The plaintiff filed suit against her husband for separation from bed and board on the ground of cruel treatment. The defendant husband set up a reconventional demand for a like decree on the ground of abandonment. From an adverse judgment on a rule for alimony, plaintiff wife appeals. The husband is appealing from the judgment of separation from bed and board.
Plaintiff's complaint is based on two separate acts of cruelty during the months of November and December, 1950. A repetition of these facts would serve no useful purpose, the learned trial judge having stated in his reasons for judgment that the proof submitted established the facts alleged with reasonable certainty and, that
The appeals raise two questions:
1. Should the doctrine of comparative rectitude have been applied, and
2. Did the fault on the part of the wife justify the refusal of alimony?
In 27 C.J.S., Divorce, § 67 Recrimination, pages 623, 624, we find:
The Louisiana rule is that while mutual, equal fault operates as a bar to relief being given to either litigant, the courts consider in each case the degree of guilt, and only where there is a finding of fact that the degree of guilt has been equal is the suit dismissed. The rule of comparative rectitude has been impliedly recognized. Each case, however, stands on its own particular set of facts.
In Snell v. Aucoin, 158 La. 767, 776, 104 So. 709, 712, we find:
We also subscribe to the theory of justification by acts of the other spouse of conduct complained of as cruel, Silva v. Miramon, 156 La. 360, 100 So. 528, where the husband's open and blatant courtship of another woman (whose spouse had divorced her, naming the husband as co-respondent) was held to be justification for the
During the pendency of the suit there was a consent judgment for alimony of $100 per month; and a short time later alimony was reduced to $75 per month.
Article 120 of the Revised Civil Code provides for the obligation of the husband during the marriage. He is obliged to receive the wife and to furnish her with whatever is required for the convenience of life in proportion to his means and condition.
"Article 148 of the [Revised] Civil Code declares that, in a suit for separation from bed and board, or for divorce, if the wife, whether she be plaintiff or defendant, has not a sufficient income for her maintenance during the pendency of the suit, the judge shall allow her a sum for her support, proportioned to her needs and to the means of her husband. That is the authority for the courts to allow alimony pendente lite in this state. The right of the wife to such alimony does not depend at all upon the merits of the suit for separation from bed and board, or for divorce, or upon the actual or prospective outcome of the suit. The reason for that is that an order to pay alimony pendente lite is merely an enforcement of the obligation of the husband to support his wife as long as the marriage remains undissolved. LeBeau v. Trudeau, 1 Mart., N.S., 93; Holbrook v. Holbrook, 32 La.Ann. 13; Suberville v. Adams, 46 La.Ann. 119, 14 So. 518; State ex rel. Huber v. King, Judge, 49 La.Ann. 1503, 22 So. 887; State ex rel. Hill v. Judge, 114 La. 44, 38 So. 14; Nissen v. Farquhar, 121 La. 642, 46 So. 679; Donnels v. Bouillion, 165 La. 145, 115 So. 439; Brouilette v. Mallet, 180 La. 787, 157 So. 594; Anzalone v. Anzalone, 182 La. 234, 161 So. 594; Arnold v. Arnold, 186 La. 323, 172 So. 172; Cotton v. Wright, 189 La. 686, 180 So. 487." Grisamore v. Grisamore, 191 La. 770. 773, 774, 186 So. 98.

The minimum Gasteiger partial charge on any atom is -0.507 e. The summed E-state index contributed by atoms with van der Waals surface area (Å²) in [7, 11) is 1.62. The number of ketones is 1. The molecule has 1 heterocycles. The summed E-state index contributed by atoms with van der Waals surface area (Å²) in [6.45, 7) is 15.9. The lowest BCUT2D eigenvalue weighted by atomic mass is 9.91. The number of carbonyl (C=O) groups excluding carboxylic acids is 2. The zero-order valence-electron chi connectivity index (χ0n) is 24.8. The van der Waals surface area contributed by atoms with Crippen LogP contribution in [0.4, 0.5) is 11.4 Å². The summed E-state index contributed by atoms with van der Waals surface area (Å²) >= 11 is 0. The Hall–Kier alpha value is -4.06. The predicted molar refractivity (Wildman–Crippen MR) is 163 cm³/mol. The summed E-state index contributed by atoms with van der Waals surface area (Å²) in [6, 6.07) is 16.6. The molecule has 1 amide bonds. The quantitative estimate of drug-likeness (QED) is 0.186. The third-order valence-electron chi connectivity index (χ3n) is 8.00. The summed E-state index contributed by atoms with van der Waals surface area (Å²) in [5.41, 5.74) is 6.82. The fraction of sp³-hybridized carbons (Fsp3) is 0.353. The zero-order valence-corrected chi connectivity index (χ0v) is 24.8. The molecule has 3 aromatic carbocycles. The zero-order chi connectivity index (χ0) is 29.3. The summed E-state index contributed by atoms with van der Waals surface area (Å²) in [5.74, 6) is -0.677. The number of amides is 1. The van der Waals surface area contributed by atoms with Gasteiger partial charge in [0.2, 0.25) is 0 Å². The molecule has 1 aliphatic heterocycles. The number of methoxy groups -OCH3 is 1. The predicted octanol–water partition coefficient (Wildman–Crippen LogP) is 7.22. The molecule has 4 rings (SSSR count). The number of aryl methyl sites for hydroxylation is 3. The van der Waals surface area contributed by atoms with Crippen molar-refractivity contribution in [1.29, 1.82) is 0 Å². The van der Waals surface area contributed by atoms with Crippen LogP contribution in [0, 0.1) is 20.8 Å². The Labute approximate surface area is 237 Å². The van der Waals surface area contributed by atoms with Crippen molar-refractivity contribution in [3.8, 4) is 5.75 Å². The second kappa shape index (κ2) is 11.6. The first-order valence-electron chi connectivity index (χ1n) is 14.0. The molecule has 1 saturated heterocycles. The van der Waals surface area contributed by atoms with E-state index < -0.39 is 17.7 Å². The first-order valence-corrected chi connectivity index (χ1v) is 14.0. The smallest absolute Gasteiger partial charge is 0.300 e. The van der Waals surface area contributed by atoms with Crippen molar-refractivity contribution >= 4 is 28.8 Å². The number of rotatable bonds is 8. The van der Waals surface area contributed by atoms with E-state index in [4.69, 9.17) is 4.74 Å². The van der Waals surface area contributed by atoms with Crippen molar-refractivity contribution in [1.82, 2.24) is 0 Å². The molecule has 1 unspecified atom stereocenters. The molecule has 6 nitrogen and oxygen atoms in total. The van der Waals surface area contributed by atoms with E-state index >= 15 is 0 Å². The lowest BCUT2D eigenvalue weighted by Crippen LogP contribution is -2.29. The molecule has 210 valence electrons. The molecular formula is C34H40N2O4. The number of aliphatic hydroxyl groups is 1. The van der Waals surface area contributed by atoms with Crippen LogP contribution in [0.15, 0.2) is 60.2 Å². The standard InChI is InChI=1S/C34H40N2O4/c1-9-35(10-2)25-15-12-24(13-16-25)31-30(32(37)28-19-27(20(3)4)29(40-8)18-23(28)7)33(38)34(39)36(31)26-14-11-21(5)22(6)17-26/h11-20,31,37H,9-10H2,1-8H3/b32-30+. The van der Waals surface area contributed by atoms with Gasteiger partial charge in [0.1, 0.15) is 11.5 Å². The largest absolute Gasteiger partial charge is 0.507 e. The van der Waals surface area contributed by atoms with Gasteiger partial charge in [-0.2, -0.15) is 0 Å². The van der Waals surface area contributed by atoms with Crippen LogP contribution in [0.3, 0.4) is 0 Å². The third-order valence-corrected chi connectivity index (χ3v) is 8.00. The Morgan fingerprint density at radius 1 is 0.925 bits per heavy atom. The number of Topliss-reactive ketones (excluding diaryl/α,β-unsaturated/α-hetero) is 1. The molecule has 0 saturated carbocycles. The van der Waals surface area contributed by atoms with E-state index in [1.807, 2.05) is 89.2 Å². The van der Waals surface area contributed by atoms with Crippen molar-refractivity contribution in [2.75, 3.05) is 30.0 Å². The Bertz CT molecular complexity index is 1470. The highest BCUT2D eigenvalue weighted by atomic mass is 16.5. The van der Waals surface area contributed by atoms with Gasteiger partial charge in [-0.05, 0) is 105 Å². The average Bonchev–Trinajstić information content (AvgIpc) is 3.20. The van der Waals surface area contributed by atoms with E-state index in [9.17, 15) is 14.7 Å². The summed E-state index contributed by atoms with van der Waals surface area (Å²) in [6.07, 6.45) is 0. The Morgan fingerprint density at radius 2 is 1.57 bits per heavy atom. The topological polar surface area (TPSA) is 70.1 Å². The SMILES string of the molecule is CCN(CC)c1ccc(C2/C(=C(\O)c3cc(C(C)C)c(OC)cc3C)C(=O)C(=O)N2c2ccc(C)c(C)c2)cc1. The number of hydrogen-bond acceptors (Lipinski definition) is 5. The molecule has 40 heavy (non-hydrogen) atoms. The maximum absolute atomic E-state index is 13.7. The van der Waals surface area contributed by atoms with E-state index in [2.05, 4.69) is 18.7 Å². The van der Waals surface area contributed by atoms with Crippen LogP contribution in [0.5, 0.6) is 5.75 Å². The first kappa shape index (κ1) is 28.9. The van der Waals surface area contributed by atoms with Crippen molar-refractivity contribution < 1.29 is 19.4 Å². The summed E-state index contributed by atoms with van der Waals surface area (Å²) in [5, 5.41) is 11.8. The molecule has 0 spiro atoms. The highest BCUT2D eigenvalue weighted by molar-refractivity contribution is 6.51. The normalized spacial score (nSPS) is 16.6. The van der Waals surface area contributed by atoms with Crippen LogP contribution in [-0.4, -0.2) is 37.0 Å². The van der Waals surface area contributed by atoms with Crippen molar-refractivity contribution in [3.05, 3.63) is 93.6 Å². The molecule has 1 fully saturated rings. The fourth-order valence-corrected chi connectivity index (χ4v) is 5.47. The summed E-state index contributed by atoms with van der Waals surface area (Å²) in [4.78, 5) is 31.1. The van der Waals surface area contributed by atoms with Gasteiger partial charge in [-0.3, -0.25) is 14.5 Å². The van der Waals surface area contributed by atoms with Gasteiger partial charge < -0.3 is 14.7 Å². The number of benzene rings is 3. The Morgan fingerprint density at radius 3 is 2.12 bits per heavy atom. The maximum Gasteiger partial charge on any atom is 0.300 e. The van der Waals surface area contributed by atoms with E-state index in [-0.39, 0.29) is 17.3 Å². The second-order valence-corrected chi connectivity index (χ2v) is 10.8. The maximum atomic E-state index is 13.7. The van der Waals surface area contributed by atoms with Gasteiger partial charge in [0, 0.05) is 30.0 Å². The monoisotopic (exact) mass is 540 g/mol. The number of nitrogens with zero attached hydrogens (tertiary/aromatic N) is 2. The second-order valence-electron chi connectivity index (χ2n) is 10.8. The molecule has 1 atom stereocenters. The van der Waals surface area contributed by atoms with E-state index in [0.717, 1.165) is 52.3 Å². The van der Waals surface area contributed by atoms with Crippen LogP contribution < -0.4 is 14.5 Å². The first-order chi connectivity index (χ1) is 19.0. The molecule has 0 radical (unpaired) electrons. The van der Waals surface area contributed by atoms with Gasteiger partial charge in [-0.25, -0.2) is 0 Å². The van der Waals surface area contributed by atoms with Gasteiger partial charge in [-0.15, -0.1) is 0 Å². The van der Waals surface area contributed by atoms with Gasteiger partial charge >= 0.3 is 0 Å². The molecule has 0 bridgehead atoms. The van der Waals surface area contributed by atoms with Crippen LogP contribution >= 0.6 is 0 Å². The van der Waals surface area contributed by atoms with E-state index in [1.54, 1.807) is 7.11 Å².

A judgment requiring payment of alimony pendente lite is automatically terminated and is of no further force or effect after rendition of final divorce decree. Bienvenue v. Bienvenue, 186 La. 429, 172 So. 516.
For these reasons, the judgment of the district court decreeing a separation from bed and board is affirmed, and the judgment denying alimony pendente lite is reversed, annulled and set aside, and the judgment for alimony at the rate of $75 per month pendente lite is reinstated; the defendant to pay all costs of this appeal.